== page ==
R.J. Connor photographing the spectrum of active nitrogen at the U.S. Department of Agriculture's Fixed Nitrogen Research Laboratory located in Washington, D.C. In chemistry, "spectrum" commonly refers to the characteristic wavelengths of electromagnetic radiation (or a portion thereof) that is emitted or absorbed by an object or substance.
The Fixed Nitrogen Research Laboratory (F.N.R.L.) was established at American University in 1919 under the directorship of Arthur B. Lamb. Initially part of the War Department, the F.N.R.L. was the successor to several wartime initiatives to develop a secure domestic supply of nitrate compounds necessary for the manufacture of explosives during World War I. With a staff of about 110 individuals, including 35 to 50 chemists, the F.N.R.L. focused on the manufacture, production, and development of products of atmospheric nitrogen, including munitions and fertilizers.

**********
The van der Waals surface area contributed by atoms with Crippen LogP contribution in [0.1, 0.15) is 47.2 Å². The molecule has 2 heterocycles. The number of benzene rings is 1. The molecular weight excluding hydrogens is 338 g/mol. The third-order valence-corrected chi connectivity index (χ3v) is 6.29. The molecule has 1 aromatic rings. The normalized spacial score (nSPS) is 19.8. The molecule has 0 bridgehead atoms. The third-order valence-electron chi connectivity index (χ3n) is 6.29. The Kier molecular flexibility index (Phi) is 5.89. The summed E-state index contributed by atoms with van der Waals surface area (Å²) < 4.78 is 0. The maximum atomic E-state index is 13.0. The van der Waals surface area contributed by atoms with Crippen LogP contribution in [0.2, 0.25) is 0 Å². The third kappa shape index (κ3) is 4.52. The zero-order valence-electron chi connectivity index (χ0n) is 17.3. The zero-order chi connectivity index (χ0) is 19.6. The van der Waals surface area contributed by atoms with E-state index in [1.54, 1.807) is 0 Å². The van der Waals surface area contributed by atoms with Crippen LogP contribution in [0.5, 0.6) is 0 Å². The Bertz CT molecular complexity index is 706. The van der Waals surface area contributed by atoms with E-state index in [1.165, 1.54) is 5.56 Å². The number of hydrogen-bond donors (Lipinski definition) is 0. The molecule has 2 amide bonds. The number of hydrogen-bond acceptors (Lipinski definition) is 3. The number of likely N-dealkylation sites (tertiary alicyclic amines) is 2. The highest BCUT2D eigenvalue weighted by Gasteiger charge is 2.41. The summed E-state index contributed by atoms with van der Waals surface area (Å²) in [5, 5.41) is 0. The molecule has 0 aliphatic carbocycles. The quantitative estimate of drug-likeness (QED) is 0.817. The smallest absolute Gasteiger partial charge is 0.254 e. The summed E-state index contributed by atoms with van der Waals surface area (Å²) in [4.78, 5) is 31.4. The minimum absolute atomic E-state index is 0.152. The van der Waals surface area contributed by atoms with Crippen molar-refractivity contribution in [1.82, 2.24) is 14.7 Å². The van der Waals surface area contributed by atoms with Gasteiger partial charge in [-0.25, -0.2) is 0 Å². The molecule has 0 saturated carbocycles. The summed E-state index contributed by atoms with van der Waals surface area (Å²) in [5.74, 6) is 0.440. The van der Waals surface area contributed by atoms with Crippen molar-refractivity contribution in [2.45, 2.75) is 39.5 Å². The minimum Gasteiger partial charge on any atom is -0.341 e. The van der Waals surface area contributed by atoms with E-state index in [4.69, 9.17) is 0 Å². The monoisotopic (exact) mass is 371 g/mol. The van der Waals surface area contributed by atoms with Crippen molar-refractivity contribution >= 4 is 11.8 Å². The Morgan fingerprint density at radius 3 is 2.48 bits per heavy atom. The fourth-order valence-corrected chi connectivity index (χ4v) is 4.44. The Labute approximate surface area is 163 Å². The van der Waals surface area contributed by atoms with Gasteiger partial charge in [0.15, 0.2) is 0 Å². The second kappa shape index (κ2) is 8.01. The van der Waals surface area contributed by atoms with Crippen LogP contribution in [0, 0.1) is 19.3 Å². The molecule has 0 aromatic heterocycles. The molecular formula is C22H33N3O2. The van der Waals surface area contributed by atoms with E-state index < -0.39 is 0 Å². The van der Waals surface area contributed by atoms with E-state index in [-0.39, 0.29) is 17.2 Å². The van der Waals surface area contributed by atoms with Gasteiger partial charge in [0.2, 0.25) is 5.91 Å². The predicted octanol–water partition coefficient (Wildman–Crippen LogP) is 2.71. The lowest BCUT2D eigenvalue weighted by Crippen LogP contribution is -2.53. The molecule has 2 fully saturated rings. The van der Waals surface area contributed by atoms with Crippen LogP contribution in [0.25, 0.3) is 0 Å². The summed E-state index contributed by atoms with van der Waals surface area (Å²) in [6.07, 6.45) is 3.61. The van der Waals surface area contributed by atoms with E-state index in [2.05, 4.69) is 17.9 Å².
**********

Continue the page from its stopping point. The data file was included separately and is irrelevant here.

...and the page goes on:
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“Photographing the Spectrum of Active Nitrogen,” April 1926. Travis P. Hignett Collection of Fixed Nitrogen Research Laboratory Photographs, Box 1. Science History Institute. Philadelphia. https://digital.sciencehistory.org/works/7h149p92b.
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